Such a clever player who offers constant threat, runs box-to-box and gives one of the most complete skill sets of any winger in the league.

The step-over then dash to the byline he did in the first half was magical. It’s just sad that most of the time he has little to aim at and his teammates often aren’t on the same page.

Carlos Bacca also bagged another goal to do his confidence good, and Alessio Romagnoli and Alex looked very solid at the back, dealing with all the crosses allowed due to the ineptitude of the full-backs.


GIUSEPPE CACACE/AFP/Getty ImagesGIUSEPPE CACACE/AFP/Getty Images

4. Glaring holes 

With January fast approaching, we once again have arrived at the conclusion that the squad is nowhere near good enough for the top three.

If I was Galliani (thankfully I’m not) and had plenty of money at my disposal, I’d be looking at buying three key players.

Firstly, another central midfielder is absolutely crucial. Axel Witsel is the name that is favoured at the moment but I’m not entirely sure he is the answer. The answer lies in a player like Allan, yet of course our network completely passed up that opportunity and he is now dominating at another club.

In addition, a new right-back is needed. Davide Calabria cannot be rushed into a starting spot (I know I said he should start, but that is based on the current situation – ideally we give him more time to develop) and as such we should look for an experienced defender to solidify the back line and stop the silly goals.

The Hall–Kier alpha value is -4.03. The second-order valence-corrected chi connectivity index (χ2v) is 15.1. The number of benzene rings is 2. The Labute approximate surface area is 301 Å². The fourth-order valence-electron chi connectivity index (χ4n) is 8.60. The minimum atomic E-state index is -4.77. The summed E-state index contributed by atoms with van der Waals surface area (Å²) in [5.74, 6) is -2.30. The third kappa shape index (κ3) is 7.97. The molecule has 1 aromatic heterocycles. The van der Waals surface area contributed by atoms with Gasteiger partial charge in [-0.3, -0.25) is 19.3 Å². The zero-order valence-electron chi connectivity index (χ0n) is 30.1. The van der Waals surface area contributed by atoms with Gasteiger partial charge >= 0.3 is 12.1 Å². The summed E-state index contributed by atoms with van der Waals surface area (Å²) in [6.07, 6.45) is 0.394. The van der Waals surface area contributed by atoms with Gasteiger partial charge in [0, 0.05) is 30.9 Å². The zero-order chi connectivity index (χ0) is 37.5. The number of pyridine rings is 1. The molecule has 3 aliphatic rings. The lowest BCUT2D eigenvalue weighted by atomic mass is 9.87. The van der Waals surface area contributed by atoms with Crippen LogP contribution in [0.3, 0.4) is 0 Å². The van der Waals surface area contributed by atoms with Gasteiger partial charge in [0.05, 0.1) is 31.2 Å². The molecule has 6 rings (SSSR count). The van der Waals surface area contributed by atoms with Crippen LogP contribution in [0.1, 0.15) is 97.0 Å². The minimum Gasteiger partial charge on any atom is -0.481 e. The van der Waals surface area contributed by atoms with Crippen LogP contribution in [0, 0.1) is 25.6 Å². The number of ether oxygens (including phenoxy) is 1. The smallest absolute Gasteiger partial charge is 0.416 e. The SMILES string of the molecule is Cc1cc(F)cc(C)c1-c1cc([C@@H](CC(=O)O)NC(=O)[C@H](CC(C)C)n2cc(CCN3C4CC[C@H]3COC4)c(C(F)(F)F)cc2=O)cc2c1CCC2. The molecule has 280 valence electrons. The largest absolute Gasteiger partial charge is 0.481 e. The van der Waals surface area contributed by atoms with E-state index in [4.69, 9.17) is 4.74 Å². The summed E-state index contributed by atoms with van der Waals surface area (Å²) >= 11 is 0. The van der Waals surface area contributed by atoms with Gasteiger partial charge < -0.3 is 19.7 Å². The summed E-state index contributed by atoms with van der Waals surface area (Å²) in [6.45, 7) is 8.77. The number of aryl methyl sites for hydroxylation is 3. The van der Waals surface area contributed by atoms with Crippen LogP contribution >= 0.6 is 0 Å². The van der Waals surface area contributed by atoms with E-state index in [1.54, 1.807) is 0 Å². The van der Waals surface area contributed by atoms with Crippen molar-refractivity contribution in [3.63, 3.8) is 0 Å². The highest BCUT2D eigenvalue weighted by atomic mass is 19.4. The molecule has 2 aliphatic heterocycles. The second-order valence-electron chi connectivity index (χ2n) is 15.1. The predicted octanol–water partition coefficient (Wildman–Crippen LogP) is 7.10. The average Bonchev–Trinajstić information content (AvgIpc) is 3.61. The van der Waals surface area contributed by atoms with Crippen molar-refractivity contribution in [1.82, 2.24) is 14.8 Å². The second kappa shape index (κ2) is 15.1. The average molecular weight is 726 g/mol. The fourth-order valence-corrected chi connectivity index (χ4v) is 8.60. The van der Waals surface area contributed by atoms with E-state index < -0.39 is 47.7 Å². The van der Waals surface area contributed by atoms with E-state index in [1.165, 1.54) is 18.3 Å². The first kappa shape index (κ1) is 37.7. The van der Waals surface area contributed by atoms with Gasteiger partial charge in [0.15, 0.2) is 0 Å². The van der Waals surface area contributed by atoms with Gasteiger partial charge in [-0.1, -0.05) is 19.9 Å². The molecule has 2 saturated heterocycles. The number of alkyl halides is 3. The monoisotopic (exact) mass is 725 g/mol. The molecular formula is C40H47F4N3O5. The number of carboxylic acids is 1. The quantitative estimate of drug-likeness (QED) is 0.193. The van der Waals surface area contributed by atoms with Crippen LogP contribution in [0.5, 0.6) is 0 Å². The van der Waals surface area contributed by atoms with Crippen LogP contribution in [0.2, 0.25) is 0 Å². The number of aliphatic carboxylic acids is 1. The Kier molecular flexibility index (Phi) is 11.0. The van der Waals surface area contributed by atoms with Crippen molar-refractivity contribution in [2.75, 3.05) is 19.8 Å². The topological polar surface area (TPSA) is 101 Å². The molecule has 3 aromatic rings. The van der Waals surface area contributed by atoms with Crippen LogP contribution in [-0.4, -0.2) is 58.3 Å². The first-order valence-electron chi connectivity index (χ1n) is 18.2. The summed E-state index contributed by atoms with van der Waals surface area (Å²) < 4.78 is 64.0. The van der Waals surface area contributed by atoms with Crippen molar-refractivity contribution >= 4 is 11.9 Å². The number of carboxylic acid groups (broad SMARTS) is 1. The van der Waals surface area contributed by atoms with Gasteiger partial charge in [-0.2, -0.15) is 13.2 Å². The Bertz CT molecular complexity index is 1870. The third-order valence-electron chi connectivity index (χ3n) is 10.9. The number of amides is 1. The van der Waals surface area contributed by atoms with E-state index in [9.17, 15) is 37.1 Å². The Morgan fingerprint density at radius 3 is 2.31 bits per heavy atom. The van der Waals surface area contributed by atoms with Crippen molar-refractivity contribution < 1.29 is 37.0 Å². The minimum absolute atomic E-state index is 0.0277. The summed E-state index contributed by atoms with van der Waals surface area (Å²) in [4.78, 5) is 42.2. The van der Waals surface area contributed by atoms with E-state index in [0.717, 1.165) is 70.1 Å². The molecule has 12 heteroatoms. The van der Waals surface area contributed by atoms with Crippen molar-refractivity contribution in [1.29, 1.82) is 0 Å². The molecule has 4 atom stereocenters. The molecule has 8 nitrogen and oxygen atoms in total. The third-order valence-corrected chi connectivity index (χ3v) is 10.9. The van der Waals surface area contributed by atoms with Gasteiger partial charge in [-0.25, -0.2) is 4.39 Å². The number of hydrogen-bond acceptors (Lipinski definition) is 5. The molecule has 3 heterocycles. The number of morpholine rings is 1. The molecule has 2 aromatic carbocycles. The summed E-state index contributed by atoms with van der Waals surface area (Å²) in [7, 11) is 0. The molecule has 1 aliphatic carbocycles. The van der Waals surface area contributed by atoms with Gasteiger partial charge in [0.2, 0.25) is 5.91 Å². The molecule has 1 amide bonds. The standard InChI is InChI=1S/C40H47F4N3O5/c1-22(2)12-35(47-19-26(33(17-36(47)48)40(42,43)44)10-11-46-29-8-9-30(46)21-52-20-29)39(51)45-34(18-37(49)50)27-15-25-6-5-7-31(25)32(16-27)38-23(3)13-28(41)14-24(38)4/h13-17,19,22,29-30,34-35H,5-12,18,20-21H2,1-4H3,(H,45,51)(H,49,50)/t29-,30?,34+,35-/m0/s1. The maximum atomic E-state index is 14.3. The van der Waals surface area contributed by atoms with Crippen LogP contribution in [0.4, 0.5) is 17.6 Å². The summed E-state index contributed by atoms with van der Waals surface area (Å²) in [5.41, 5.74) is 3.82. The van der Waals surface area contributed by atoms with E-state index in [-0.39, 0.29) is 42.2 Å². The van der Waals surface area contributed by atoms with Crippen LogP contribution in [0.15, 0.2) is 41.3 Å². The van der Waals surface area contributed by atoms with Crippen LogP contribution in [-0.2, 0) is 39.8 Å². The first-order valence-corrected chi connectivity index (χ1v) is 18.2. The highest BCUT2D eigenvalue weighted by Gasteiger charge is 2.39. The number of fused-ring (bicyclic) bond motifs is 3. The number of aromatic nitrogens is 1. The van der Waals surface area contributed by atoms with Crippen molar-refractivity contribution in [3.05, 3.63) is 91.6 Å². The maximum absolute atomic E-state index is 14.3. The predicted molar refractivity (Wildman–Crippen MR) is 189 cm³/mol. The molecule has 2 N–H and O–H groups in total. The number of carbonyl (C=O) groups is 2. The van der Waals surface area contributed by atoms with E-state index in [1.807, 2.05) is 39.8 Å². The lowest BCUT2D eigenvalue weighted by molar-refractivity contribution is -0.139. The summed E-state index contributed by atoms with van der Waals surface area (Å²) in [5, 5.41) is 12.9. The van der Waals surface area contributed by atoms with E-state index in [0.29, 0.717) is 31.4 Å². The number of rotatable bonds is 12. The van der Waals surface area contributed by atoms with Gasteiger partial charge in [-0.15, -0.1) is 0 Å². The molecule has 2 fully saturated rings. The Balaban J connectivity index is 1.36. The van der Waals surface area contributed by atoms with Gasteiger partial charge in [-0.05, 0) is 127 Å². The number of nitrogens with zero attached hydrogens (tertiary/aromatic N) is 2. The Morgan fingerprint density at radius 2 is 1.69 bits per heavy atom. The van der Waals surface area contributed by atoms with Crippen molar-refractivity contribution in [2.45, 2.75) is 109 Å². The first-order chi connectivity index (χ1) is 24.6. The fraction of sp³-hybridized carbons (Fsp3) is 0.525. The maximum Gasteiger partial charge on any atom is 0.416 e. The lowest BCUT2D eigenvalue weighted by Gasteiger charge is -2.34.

Also, I’d be searching for a new right winger. Niang will be useful up front but he struggled on the wing on Sunday, while Alessio Cerci and Suso are seemingly surplus to requirements. Either a player with great pace is needed, or a very technical player who will always keep defenders guessing and give the front two something to go at.

I know there are more players needed ideally, which I may cover nearer the time, though for now I’m talking realistic targets position-wise to get the rebuild going again.


Photo by Claudio Villa/Getty ImagesPhoto by Claudio Villa/Getty Images

5. Missed opportunities

Heading into the run of games before Christmas, it would not be unreasonable to expect four wins from the Sampdoria, Carpi, Verona and Frosinone games to reignite the European push.

It started so well and yet again the wheels seem to have fallen off. Four dropped points against relegation threatened sides has left the team adrift of the top three.

Wins in the last two games would have put Milan one point behind Juventus and three points off third place. The chance has gone and we are left staring perilously upwards once again.

The optimists (which includes myself from time to time) will look ahead to the next game and the game after that, and how six points would put the Rossoneri back amongst it, but even I am finding it hard to look at it positively.

So, that is what I took from a poor game and another disappointing afternoon.

Milan are back in action on Thursday night when they play Sampdoria away in the Coppa Italia, a game I expect us to lose.

Article by Oliver Fisher

LEAVE A REPLY